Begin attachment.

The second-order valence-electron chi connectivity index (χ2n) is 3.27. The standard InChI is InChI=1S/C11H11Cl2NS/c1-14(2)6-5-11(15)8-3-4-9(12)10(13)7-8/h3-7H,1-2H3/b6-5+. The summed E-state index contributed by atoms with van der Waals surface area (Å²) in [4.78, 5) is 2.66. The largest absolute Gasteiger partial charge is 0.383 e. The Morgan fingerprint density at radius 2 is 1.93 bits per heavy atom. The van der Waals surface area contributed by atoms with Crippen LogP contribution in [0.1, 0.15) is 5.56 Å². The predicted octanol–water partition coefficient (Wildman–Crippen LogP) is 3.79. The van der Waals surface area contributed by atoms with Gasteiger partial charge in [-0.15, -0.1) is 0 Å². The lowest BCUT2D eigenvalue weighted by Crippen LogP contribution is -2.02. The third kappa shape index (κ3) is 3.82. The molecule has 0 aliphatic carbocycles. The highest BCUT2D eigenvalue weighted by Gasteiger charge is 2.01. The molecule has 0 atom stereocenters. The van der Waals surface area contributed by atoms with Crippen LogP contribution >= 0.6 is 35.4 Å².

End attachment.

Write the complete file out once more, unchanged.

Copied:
The second-order valence-electron chi connectivity index (χ2n) is 3.27. The standard InChI is InChI=1S/C11H11Cl2NS/c1-14(2)6-5-11(15)8-3-4-9(12)10(13)7-8/h3-7H,1-2H3/b6-5+. The summed E-state index contributed by atoms with van der Waals surface area (Å²) in [4.78, 5) is 2.66. The largest absolute Gasteiger partial charge is 0.383 e. The Morgan fingerprint density at radius 2 is 1.93 bits per heavy atom. The van der Waals surface area contributed by atoms with Crippen LogP contribution in [0.1, 0.15) is 5.56 Å². The predicted octanol–water partition coefficient (Wildman–Crippen LogP) is 3.79. The van der Waals surface area contributed by atoms with Gasteiger partial charge in [-0.15, -0.1) is 0 Å². The lowest BCUT2D eigenvalue weighted by Crippen LogP contribution is -2.02. The third kappa shape index (κ3) is 3.82. The molecule has 0 aliphatic carbocycles. The highest BCUT2D eigenvalue weighted by Gasteiger charge is 2.01. The molecule has 0 atom stereocenters. The van der Waals surface area contributed by atoms with Crippen LogP contribution >= 0.6 is 35.4 Å².